FDA will publish special regulations specifying how 3rd party auditors will be licensed to perform inspections of foreign facilities.
How should management respond?
Is there any good news in the regulations and red tape described above? Is there a silver lining in these cloudy skies? As with much of life and business — it depends on how you look at it and how you respond. First off, the requirements are the law and aren’t suggestions. Fortunately, there will be a comment period where the feed industry will have opportunity to provide input back to FDA before regulations are finalized. Secondly, any process which has as a goal to prevent problems before they occur is probably worth taking a look at, and figuring out how to implement in your feed manufacturing business.
Implementation strategies Stage I
In this new regulatory environment under FSMA, the first order of business should be to educate your management team. You need to become familiar with the requirements — of the law and perform an initial gap assessment of FSMA compliance — i.e. where are there areas you meet the regulations and where are the areas you don’t? Secondly, you as manager should guide your feed business to develop and implement a system to actively manage feed safety to include the following items:
1) Find the balance between the resources you have available and your business objectives;
2) Make a management/executive commitment to feed safety and communicate this to all parties involved (put this commitment in your strategic plan, and communicate this to all stakeholders: employees and customers alike);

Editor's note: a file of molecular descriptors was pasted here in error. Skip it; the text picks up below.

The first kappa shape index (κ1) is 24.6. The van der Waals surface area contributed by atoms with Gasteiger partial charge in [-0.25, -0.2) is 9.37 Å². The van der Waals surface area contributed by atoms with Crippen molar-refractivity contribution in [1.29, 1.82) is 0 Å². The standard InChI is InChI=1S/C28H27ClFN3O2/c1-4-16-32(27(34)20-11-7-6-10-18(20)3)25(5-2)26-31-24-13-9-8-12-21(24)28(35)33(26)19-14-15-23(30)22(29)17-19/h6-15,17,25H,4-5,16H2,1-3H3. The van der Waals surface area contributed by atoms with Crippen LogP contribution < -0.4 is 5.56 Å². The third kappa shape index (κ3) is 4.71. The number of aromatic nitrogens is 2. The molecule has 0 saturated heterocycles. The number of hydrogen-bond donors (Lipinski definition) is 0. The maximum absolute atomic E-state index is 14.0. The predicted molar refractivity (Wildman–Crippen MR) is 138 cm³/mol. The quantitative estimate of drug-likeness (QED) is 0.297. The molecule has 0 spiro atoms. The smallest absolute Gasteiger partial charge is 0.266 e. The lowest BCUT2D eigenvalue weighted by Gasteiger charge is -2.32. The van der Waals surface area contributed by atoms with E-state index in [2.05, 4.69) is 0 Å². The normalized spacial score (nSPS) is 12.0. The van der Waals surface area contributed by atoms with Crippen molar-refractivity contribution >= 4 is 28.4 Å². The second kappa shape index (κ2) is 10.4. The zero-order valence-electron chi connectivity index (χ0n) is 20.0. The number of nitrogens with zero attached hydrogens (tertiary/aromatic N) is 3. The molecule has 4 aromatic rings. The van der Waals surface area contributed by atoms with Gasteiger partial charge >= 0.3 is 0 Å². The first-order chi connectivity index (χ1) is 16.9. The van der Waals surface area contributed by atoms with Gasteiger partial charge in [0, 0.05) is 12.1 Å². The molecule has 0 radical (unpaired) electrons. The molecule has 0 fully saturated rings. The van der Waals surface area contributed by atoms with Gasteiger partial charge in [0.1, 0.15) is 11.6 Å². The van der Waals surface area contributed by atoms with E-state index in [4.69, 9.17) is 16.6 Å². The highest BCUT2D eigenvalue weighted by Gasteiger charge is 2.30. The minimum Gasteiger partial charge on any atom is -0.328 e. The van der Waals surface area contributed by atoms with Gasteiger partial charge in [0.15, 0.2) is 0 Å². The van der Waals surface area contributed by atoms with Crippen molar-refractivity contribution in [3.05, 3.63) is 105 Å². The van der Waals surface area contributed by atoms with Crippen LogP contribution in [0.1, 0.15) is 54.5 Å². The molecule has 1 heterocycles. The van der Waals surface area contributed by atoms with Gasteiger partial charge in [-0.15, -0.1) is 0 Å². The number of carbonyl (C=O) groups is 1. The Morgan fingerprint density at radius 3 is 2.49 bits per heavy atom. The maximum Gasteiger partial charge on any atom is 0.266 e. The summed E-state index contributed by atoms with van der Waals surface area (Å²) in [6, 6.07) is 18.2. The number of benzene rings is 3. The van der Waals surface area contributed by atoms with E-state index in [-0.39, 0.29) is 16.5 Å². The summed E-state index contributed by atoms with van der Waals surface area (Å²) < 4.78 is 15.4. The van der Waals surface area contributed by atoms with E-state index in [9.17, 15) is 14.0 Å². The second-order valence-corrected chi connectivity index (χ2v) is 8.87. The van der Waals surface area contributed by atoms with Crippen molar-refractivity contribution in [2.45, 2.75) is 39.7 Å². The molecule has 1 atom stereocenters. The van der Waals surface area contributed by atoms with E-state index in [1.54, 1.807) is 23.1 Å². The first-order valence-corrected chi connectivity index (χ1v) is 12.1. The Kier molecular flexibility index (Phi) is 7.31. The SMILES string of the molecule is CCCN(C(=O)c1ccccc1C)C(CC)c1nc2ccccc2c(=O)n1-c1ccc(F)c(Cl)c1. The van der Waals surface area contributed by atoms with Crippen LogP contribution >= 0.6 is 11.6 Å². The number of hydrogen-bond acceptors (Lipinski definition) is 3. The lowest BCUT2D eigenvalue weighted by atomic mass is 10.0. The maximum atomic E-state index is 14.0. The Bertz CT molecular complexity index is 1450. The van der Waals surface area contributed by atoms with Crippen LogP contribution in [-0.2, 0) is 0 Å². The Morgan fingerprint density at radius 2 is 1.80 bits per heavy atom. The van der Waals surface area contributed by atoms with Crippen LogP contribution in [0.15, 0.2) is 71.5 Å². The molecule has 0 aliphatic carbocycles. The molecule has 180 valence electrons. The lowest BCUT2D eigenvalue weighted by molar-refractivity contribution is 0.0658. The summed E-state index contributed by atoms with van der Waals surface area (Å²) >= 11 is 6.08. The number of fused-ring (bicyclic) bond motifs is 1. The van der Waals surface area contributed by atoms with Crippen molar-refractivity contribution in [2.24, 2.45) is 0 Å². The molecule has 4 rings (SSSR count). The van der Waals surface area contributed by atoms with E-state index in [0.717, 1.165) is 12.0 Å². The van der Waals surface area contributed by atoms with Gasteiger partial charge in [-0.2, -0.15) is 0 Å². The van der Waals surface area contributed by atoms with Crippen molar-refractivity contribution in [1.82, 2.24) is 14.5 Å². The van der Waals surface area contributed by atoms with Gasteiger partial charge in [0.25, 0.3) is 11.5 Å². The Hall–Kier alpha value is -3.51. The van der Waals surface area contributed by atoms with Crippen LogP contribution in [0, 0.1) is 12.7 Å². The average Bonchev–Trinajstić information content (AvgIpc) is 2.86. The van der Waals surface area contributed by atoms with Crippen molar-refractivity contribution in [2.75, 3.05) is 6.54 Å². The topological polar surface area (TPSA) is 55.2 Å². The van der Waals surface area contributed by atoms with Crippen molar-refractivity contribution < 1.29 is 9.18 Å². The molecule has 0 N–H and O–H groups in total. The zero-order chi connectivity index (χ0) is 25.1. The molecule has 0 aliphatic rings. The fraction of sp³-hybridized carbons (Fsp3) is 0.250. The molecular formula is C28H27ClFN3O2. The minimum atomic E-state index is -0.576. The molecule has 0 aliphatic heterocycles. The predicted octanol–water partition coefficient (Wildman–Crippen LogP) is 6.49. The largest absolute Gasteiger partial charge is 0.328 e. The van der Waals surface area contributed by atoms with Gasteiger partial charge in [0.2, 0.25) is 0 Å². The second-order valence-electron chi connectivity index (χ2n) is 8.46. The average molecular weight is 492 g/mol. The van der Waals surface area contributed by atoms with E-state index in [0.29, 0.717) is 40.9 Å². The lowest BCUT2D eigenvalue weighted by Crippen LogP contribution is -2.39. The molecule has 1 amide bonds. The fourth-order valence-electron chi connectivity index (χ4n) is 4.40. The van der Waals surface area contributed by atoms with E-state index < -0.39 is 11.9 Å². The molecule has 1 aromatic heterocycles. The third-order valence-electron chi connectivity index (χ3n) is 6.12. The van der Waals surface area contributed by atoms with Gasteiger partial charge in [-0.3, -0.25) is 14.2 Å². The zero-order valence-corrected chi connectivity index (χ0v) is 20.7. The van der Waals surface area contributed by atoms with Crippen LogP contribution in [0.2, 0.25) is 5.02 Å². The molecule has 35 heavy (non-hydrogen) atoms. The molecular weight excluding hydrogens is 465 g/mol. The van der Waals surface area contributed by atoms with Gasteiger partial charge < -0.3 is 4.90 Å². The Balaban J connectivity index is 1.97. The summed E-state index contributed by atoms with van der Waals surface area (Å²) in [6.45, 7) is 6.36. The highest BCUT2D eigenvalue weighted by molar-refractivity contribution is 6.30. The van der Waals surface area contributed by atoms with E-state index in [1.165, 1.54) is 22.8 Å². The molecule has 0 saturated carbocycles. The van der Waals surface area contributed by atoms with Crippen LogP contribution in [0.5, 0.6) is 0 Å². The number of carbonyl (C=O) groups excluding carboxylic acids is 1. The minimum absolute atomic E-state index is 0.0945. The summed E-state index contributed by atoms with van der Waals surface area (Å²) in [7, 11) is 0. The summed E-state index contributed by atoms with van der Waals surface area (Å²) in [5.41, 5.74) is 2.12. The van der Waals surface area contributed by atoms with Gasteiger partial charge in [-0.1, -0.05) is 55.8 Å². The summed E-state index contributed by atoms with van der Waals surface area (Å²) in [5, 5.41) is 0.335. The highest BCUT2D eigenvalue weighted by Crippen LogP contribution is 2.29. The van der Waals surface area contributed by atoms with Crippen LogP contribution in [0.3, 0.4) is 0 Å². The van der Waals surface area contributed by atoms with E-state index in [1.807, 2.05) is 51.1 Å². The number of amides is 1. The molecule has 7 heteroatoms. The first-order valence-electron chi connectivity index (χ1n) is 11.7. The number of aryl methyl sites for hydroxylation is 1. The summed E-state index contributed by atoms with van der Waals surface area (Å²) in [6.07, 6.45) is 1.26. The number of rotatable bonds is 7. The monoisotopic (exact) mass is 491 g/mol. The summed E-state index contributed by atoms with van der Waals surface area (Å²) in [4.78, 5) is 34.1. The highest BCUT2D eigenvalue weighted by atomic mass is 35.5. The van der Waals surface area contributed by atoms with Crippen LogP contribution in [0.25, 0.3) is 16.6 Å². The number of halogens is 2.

3) Establish a budget line item for feed safety and regulatory compliance.
Moving into the stage two strategic response phase involves establishing a regulatory compliance team. This team is charged with implementing compliance to FSMA, developing an emergency response plan to deal with potential feed safety/contamination issues; developing a recall program to inform customers of problems if uncovered and bring back/dispose of product; putting together an internal audit program to track the effectiveness of your feed safety program; and finally tracking and managing whistle blower issues.
After the regulatory team has been established, you need to make sure that your feed safety programs are in place and are continuously monitored. These key areas of best practice will be spelled out in the soon to be released preventive standards mandates by FDA. The controls will need to be documented in a feed safety plan.
The final stage of managing compliance with FSMA involves working with in-house or external counsel to bring them up to speed on compliance issues and associated liability concerns. Another strongly suggested management strategy is to develop a set of written FDA compliance policies and guidelines. The audit program should be built upon a corrective action system (feedback loop) — and one should be developed if you do not have one.. This is the stage when emphasis should be put on education and training, with a focus on awareness of the regulations and working with your staff so that they understand proper compliance methods.
Doing the right thing
Doing the right thing in this environment involves due diligence on your part and a focus on best practices. Management is called upon to set the example, so as to build a culture of feed safety. Attention to this principle will set the stage for continued, prosperous business and fewer problems down the road.
Mr. Kronenberg is a food processing specialist with Cooperative Extension at the University of Idaho, Boise, ID. Dr. Foltz is associate dean, College of Agricultural and Life Sciences and professor, Department of Agricultural Economics and Rural Sociology, University of Idaho, Moscow, ID. Dr. Fulton is professor, Department of Agricultural Economics and Center for Food and Agricultural Business, Purdue University.